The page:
March 16, 2017
The Coalition for the New Economy has argued repeatedly that one of the reasons government-owned Internet Service Providers (ISPs) run into trouble is that municipal officials rarely have the expertise to build and manage a complex communications network that require regular (and costly) upgrades.
We’re seeing this problem play out in Australia. Internet Australia Executive Chair Anne Hurley wrote in an opinion piece that the National Broadband Network (NBN) is “broken beyond repair” and accused government officials of focusing on outdated technology.
Originally, Hurley worked with NBN “on the implementation of the original fibre-to-the-premises (FTTP) strategy.” Now NBN has switched strategies, and Hurley argues that it isn’t working. Writing recently in the Australian Business Review, Hurley explained, “Highly regarded technical experts are speaking out and saying that this major infrastructure project is fundamentally flawed — for many reasons, but mainly because of the Government’s dogged commitment to persisting with already-obsolete copper-based technology.”
Hurley said she has watched NBN’s current fiber-to-the-node (FTTN) strategy “with dismay” and noted that consumers have expressed concern about an “extremely dysfunctional sign-up process” and “missed appointments and general confusion.” Hurley also said “consumers are being lumbered with a network delivering internet speeds that doom them to lag behind the rest of the world and are subjected to installation procedures that seemingly have little or no ‘customer service’ component in them.” Indeed, the outdated strategy has harmed Australia’s global rankings for internet speed and penetration already, Hurley says.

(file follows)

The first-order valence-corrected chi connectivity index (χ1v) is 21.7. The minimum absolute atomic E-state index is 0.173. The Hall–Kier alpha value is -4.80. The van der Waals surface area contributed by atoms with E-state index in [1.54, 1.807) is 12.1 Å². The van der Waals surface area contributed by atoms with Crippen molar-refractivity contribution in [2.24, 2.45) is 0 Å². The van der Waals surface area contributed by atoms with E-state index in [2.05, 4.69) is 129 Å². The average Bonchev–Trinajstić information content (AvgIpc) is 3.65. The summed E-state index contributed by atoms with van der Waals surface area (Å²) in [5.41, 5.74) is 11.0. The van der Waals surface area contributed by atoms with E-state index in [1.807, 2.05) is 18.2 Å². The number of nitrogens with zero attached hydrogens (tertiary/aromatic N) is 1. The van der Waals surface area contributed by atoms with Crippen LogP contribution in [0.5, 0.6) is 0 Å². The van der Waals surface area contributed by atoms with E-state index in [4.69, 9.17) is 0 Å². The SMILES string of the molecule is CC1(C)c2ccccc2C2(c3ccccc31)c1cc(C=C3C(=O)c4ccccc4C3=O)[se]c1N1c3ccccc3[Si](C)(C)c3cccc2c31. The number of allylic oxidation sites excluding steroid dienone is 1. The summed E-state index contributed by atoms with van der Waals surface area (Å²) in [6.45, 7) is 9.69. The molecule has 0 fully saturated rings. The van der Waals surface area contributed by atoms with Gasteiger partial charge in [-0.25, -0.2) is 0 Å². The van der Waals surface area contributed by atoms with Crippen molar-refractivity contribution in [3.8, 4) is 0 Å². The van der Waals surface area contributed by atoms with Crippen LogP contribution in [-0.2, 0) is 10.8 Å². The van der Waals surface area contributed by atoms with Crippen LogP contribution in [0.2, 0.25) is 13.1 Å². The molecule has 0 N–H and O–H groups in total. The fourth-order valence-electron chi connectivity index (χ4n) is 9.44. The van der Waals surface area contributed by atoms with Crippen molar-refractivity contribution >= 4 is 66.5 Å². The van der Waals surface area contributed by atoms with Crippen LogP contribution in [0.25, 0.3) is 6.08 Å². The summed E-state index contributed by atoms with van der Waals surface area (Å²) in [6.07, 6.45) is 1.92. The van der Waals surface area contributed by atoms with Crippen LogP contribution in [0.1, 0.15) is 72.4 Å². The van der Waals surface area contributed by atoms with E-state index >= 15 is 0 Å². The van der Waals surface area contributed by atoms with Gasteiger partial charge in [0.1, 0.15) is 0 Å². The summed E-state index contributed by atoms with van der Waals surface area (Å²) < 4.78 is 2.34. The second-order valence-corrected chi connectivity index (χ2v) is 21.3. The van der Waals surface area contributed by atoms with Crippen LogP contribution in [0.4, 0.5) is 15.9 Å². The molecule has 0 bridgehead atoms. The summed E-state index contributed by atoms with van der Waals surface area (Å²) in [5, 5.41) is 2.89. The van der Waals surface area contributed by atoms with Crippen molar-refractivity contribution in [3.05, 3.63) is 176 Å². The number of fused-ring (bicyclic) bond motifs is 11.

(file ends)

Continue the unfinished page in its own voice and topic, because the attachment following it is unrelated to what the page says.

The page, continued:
Despite the clear need to change course, Hurley says NBN’s leaders “defend the indefensible,” even taking to its blog to argue that Australians “should all be happy with our slow speed Internet …”
Hurley concludes, “Australia needs broadband infrastructure built on technologies that deliver the internet of today and tomorrow. Not one using old copper wires that will need to be replaced just as the demand for very fast broadband really kicks in.”
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